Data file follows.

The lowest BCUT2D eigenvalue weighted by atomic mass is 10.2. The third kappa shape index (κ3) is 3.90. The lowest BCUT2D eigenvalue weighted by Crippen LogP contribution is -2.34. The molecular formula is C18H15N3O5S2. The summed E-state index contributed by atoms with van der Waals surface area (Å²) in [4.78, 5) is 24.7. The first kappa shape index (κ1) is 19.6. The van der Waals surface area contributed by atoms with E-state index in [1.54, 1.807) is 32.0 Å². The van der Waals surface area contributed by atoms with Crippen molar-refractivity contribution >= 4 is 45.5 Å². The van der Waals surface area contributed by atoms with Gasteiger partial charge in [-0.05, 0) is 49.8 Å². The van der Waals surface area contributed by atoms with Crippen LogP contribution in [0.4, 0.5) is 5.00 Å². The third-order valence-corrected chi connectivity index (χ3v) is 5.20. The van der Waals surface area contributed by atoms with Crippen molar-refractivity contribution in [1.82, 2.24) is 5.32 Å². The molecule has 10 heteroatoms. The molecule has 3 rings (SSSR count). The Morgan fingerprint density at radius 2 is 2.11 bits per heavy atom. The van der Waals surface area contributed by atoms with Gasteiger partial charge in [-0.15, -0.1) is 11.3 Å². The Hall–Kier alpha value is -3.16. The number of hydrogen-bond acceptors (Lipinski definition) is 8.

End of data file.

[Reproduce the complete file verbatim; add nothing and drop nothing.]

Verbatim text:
The lowest BCUT2D eigenvalue weighted by atomic mass is 10.2. The third kappa shape index (κ3) is 3.90. The lowest BCUT2D eigenvalue weighted by Crippen LogP contribution is -2.34. The molecular formula is C18H15N3O5S2. The summed E-state index contributed by atoms with van der Waals surface area (Å²) in [4.78, 5) is 24.7. The first kappa shape index (κ1) is 19.6. The van der Waals surface area contributed by atoms with E-state index in [1.54, 1.807) is 32.0 Å². The van der Waals surface area contributed by atoms with Crippen molar-refractivity contribution >= 4 is 45.5 Å². The van der Waals surface area contributed by atoms with Gasteiger partial charge in [-0.05, 0) is 49.8 Å². The van der Waals surface area contributed by atoms with Crippen LogP contribution in [0.4, 0.5) is 5.00 Å². The third-order valence-corrected chi connectivity index (χ3v) is 5.20. The van der Waals surface area contributed by atoms with Crippen molar-refractivity contribution in [1.82, 2.24) is 5.32 Å². The molecule has 10 heteroatoms. The molecule has 3 rings (SSSR count). The Morgan fingerprint density at radius 2 is 2.11 bits per heavy atom. The van der Waals surface area contributed by atoms with Gasteiger partial charge in [-0.15, -0.1) is 11.3 Å². The Hall–Kier alpha value is -3.16. The number of hydrogen-bond acceptors (Lipinski definition) is 8.